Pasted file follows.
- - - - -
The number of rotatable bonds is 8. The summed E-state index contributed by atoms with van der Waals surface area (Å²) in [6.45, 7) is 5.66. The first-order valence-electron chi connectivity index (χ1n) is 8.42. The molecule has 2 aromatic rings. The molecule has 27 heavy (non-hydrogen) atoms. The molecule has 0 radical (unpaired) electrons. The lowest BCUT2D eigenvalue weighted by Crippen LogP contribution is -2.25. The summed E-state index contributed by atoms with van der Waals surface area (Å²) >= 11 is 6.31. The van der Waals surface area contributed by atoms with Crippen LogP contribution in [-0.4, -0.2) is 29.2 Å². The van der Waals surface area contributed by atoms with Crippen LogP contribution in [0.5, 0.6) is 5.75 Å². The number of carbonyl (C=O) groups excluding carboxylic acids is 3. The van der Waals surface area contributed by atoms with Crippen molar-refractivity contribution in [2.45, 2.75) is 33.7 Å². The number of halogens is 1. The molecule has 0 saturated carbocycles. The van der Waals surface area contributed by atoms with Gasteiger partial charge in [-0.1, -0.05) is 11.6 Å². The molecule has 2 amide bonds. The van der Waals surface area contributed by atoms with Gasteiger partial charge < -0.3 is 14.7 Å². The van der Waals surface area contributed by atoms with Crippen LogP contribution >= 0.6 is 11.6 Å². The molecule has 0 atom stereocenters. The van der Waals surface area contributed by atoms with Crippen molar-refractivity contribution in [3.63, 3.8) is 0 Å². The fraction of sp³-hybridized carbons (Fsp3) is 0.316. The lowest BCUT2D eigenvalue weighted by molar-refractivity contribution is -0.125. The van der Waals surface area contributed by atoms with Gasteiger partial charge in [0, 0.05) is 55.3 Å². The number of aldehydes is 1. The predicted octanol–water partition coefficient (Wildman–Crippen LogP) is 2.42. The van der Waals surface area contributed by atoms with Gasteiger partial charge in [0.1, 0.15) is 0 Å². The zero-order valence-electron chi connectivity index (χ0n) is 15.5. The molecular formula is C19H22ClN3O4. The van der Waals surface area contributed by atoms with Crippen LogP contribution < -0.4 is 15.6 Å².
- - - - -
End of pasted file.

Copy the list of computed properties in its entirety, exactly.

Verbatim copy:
The number of rotatable bonds is 8. The summed E-state index contributed by atoms with van der Waals surface area (Å²) in [6.45, 7) is 5.66. The first-order valence-electron chi connectivity index (χ1n) is 8.42. The molecule has 2 aromatic rings. The molecule has 27 heavy (non-hydrogen) atoms. The molecule has 0 radical (unpaired) electrons. The lowest BCUT2D eigenvalue weighted by Crippen LogP contribution is -2.25. The summed E-state index contributed by atoms with van der Waals surface area (Å²) >= 11 is 6.31. The van der Waals surface area contributed by atoms with Crippen LogP contribution in [-0.4, -0.2) is 29.2 Å². The van der Waals surface area contributed by atoms with Crippen LogP contribution in [0.5, 0.6) is 5.75 Å². The number of carbonyl (C=O) groups excluding carboxylic acids is 3. The van der Waals surface area contributed by atoms with Crippen molar-refractivity contribution in [2.45, 2.75) is 33.7 Å². The number of halogens is 1. The molecule has 0 saturated carbocycles. The van der Waals surface area contributed by atoms with Gasteiger partial charge in [-0.1, -0.05) is 11.6 Å². The molecule has 2 amide bonds. The van der Waals surface area contributed by atoms with Gasteiger partial charge < -0.3 is 14.7 Å². The van der Waals surface area contributed by atoms with Crippen LogP contribution >= 0.6 is 11.6 Å². The molecule has 0 atom stereocenters. The van der Waals surface area contributed by atoms with Crippen molar-refractivity contribution in [3.63, 3.8) is 0 Å². The fraction of sp³-hybridized carbons (Fsp3) is 0.316. The lowest BCUT2D eigenvalue weighted by molar-refractivity contribution is -0.125. The van der Waals surface area contributed by atoms with Gasteiger partial charge in [0, 0.05) is 55.3 Å². The number of aldehydes is 1. The predicted octanol–water partition coefficient (Wildman–Crippen LogP) is 2.42. The van der Waals surface area contributed by atoms with Gasteiger partial charge in [0.1, 0.15) is 0 Å². The zero-order valence-electron chi connectivity index (χ0n) is 15.5. The molecular formula is C19H22ClN3O4. The van der Waals surface area contributed by atoms with Crippen LogP contribution < -0.4 is 15.6 Å².